ASRock Z68 Extreme4 (Intel Z68) Motherboard Review

We already had a good look over the ASRock Z68 Extreme4, but now the NDAs lifted we start to look at performance.
| May 11, 2011 at 1:52 am CDT
Rating: 90%Manufacturer: ASRock

Introduction and Package

Introduction

VIEW GALLERY - 27 IMAGES


Having already previewed three boards that use the Z68 chipset, we already have a good idea of what's going on with the new chipset launched by Intel today. If you haven't already looked at our previews, I'd recommend checking out the ASRock Z68 Pro3 and Extreme4 Preview along with the MSI Z68A-GD80 Preview to get a better idea of what exactly we're dealing with here today.

Also, because we went into so much detail on the motherboards in those previews, we won't be looking at the board or package here today, as everything is covered in extensive detail already. So because we've been able to have a look at this board and others in great detail already, we'll be able to instead get stuck straight into the fun stuff like the BIOS, Overclocking and of course, performance.

Just looking over the boards and the tech documentation that we've received, it seems fairly safe to assume that the Z68 isn't going to be something you'll upgrade to if you're a P67 owner. Instead, it's a slight step up with a couple of new features like Intel Smart Response Technology and fast video encoding via Lucid Virtru. At the same time, you'll probably start to see people pick this chipset over the P67 if the pricing of both is similar.

For now, though, that's all neither here nor there. Let's get into the BIOS and see what ASRock are offering us before looking at overclocking and performance of the board.

BIOS

BIOS

ASRock have opted for the UEFI BIOS which doesn't come as a surprise since they used it on their P67 motherboards. That means you can of course use the mouse, but most will probably find it easier and faster to use the keyboard.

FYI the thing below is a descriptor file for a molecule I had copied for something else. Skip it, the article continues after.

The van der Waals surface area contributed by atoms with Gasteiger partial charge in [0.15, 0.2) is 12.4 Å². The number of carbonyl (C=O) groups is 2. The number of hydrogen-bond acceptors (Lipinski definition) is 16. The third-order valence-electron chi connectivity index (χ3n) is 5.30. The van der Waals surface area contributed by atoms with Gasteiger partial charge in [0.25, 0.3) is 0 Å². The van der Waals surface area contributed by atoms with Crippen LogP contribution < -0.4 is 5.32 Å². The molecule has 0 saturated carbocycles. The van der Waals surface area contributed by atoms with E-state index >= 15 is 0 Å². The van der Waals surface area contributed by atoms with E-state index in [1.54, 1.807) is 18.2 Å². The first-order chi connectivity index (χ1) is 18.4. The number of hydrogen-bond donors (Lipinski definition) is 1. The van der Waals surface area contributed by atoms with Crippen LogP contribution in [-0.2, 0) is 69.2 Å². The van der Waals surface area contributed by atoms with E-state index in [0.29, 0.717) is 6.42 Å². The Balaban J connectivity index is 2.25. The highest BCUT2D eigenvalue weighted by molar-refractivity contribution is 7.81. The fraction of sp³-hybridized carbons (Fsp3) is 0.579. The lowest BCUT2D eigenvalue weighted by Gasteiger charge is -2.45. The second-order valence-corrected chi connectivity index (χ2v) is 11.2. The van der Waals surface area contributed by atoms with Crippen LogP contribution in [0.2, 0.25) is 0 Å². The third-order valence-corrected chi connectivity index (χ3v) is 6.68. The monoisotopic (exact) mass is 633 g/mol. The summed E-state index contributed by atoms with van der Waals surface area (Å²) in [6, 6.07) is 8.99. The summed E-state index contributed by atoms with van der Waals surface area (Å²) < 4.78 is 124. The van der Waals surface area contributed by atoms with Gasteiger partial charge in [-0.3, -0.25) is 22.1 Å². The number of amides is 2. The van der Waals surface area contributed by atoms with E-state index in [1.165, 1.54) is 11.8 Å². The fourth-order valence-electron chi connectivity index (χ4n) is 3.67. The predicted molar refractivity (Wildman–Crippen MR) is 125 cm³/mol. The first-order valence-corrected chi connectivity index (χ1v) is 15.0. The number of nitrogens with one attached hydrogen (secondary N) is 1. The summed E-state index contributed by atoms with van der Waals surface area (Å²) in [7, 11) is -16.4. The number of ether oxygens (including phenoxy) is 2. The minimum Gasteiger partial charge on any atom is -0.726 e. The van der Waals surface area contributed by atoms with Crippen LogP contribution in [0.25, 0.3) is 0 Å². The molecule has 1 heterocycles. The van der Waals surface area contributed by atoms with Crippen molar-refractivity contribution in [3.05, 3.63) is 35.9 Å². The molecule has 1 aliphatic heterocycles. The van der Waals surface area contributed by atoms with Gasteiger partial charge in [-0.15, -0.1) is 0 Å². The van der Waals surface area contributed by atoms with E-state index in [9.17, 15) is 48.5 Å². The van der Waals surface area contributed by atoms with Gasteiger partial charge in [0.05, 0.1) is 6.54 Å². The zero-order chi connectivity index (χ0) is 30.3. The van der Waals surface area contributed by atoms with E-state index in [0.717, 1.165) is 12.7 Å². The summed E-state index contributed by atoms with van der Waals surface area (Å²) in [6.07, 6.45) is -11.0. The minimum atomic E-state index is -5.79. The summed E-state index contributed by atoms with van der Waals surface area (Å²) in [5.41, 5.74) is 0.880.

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The first screen you're greeted with just gives us a quick rundown of what we're dealing with. As you can see, these pictures were taken when our CPU was overclocked.

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The OC Tweaker section gives you really everything to do with overclocking. Unlike the P67 Extreme6, though, DRAM settings have been thrown into a separate menu.

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Advanced lets you dive deeper into the configuration of the board. Most won't have a need to go into this area; some may venture into the CPU area, though, to disable some of the tech that can limit overclocking potential.

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Scrolling through the rest of the screens doesn't hold any surprises with H/W Monitor, Boot, Security and Exit all being quite self-explanatory.

Test System Setup and Overclocking

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We would like to thank the following companies for supplying and supporting us with our test system hardware and equipment: Intel, G.Skill, Kingston, Mittoni and Corsair.

Today we'll be looking at the ASRock Z68 Extreme4 against the Sapphire Pure Black P67 Hydra, Sapphire Pure Black X58 and ASRock X58 Extreme3. Our 1155 socket boards will of course be using our Intel i7 2600k CPU while our X58 1366 socket boards will be using our Intel i7 980x.

Of course, we'll also be comparing the Z68 Extrem4 against itself as we test it in both stock form and overclocked form. In the overclocking department we pushed our multiplier up to 50x and had absolutely no problem booting and getting into Windows at what showed as just under 5GHz.

Firing the BIOS back up, we pushed the BCLK to 102, but we couldn't get the board to boot up again. 101.5 and we could get the board to boot, but it was extremely flakey in Windows while 101 seemed absolutely perfect with our CPU at 1.475v.

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As you can see above, that meant we got into Windows at 5050MHz and because of the slight boost in BCLK, our memory went from 1866MHz DDR to 1884MHz DDR. The board was rock solid in all our testing, but you can see there seemed to be a bit of droop as CPU-Z was reporting only 1.416v.